Can I live at home after stroke?
Most stroke survivors are able to return home and resume many of the activities they were involved in before the stroke. Leaving the hospital may seem scary at first because so many things may have changed. The hospital staff can help prepare you for the move home or perhaps to another setting that can better provide for your needs when you leave the hospital.
How do I know if going home is the right choice?
Going home poses few problems for people who have had a minor stroke and have few lingering effects. For those whose strokes were more severe, going home depends on these four factors:
- Ability to care for yourself. Rehabilitation should be focused on daily activities.
- Ability to follow medical advice. It’s important for medication to be taken as prescribed and medical advice followed.
- A caregiver. Someone who is willing and able to help when needed should be available.
- Ability to move around and communicate. If stroke survivors aren’t independent in these areas, they may be at risk in an emergency or feel isolated.
What changes do I need to make at home?
Living at home successfully also depends on how well your home can be adapted to meet your needs.
- Safety. Take a good look around and eliminate anything that might be dangerous. This might be as simple as taking up throw rugs, testing the temperature of bath water or wearing rubber-soled shoes. Or it may be more involved, like installing handrails.
- Accessibility. You need to be able to move freely within the house. Modifications can be as simple as rearranging the furniture or as involved as building a ramp.
- Independence. Your home should be modified so that you can be as independent as possible. Often this means adding adaptive equipment like grab bars or transfer benches.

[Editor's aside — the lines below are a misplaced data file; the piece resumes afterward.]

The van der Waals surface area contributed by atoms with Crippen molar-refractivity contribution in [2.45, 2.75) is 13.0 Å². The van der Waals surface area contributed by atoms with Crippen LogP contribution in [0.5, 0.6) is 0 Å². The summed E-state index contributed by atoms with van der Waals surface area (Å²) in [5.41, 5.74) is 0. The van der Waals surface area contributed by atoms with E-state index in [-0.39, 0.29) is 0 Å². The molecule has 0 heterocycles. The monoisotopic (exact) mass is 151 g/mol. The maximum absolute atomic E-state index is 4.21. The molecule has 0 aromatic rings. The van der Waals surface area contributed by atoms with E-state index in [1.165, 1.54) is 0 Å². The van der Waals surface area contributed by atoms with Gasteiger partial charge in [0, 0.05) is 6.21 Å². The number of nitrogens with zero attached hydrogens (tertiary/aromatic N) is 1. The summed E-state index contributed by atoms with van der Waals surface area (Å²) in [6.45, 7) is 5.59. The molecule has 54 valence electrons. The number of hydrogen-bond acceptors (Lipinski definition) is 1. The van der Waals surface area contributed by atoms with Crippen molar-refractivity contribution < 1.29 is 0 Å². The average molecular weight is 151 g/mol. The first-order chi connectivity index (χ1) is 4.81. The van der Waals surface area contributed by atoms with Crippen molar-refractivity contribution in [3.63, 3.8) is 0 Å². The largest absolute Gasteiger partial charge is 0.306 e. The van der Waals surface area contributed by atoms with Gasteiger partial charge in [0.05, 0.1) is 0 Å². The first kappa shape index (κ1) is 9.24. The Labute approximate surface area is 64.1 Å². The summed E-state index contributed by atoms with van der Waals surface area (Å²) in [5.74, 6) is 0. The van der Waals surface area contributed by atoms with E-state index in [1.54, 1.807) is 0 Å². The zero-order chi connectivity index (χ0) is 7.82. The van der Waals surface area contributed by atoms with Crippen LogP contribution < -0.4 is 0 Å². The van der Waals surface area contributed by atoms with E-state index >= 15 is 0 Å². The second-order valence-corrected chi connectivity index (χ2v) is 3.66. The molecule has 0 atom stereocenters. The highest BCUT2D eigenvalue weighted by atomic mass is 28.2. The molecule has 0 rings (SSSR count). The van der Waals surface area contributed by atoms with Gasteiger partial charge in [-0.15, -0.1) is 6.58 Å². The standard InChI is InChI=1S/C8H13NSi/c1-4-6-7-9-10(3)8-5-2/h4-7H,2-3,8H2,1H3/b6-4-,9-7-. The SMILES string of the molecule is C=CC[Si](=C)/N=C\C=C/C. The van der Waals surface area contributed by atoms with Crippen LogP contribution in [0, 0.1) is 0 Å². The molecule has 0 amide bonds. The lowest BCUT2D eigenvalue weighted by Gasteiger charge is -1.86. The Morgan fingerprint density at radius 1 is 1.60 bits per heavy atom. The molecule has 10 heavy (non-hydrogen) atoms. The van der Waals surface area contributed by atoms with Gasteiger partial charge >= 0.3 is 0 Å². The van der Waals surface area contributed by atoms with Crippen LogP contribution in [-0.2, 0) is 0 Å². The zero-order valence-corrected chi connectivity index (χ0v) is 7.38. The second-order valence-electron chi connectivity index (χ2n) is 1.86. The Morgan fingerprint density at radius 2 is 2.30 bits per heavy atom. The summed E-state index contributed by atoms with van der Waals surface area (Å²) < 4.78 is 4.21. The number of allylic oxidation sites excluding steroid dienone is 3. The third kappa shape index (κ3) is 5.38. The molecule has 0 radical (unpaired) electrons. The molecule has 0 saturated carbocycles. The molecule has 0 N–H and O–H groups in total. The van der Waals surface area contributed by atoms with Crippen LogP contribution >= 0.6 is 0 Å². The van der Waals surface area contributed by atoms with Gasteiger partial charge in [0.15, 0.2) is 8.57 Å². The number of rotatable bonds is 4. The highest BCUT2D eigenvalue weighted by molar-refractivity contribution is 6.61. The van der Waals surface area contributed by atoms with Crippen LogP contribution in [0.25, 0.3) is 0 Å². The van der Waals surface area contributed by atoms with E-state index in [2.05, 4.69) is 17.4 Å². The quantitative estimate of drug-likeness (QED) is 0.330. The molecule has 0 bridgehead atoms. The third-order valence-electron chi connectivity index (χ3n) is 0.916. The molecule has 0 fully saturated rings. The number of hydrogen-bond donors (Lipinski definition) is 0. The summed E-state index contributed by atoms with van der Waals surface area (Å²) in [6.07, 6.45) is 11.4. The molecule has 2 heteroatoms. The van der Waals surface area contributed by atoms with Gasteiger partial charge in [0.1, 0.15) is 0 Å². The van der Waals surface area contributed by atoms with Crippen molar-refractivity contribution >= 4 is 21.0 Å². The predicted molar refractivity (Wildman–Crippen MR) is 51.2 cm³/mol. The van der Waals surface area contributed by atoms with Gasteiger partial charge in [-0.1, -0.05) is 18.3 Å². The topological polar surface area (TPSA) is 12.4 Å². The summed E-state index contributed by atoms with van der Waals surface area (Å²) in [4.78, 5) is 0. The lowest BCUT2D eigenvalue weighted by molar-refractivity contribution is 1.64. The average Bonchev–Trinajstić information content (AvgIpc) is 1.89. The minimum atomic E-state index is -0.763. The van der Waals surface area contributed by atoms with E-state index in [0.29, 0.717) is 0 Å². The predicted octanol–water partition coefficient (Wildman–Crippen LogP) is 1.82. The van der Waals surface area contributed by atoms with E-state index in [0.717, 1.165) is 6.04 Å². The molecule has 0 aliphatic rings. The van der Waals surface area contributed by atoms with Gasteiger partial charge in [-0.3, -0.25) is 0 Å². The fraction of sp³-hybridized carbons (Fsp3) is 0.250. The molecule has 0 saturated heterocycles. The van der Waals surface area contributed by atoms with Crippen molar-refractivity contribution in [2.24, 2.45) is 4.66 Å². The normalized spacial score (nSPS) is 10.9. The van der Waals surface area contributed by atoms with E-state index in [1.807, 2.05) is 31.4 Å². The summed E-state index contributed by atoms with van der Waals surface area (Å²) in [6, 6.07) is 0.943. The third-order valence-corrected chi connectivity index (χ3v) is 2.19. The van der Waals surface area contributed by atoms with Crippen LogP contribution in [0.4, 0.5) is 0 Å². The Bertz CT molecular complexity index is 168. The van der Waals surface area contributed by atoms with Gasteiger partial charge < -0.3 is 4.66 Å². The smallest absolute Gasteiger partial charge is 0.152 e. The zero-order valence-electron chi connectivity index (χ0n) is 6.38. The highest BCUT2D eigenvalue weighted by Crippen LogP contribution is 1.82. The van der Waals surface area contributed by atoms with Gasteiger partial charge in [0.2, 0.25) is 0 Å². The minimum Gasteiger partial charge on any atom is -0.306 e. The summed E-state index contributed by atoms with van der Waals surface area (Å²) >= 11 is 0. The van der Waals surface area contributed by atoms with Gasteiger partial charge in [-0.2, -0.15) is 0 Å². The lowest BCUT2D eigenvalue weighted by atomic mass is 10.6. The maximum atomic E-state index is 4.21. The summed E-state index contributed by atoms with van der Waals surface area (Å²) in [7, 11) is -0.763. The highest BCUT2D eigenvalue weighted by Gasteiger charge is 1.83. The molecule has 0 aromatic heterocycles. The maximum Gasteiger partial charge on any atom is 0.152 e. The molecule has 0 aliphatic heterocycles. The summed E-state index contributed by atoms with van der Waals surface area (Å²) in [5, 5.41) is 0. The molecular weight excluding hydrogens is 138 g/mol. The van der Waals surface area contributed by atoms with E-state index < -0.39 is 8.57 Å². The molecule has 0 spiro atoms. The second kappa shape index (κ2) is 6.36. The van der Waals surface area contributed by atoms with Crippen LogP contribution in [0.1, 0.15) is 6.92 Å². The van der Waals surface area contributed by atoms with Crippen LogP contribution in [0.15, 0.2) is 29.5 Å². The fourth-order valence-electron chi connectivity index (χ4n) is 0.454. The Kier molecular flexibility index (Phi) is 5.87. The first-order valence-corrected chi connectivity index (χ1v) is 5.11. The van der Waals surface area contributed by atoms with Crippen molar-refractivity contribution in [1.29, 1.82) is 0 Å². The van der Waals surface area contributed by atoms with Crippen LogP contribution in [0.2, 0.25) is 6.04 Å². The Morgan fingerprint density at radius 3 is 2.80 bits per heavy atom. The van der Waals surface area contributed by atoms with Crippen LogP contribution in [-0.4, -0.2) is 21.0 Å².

What if I can't go home?
Your doctor may advise a move from the hospital to another type of facility that can meet your needs either permanently or temporarily. It’s important that the living place you choose is safe and supports your continued recovery. Your social worker and case manager at the hospital can give you information about alternatives that might work for you.
- Nursing facility - This can be a good option for someone who has ongoing medical problems.
- Skilled nursing facility - This if for people who need medical attention, continued therapy and more care than a caregiver can provide at home.
- Intermediate care facility - This is for people who don't have serious medical problems and can manage some level of self-care.
- Assisted living - This is for people who can live somewhat independently, but need some assistance with things like meals, medication and housekeeping.
What are the warning signs of stroke?
- Sudden weakness or numbness of the face, arm or leg, especially on one side of the body
- Sudden confusion, trouble speaking or understanding
- Sudden trouble seeing in one or both eyes
- Sudden trouble walking, dizziness, loss of balance or coordination
- Sudden severe headaches with no known cause
Learn to recognize a stroke, because time lost is brain lost.
Today there are treatments that can reduce the risk of damage from the most common type of stroke, but only if you get help quickly - within 3 hours of your first symptoms.
Call 9-1-1 immediately if you experience these warning signs!
Content courtesy of: American Heart Association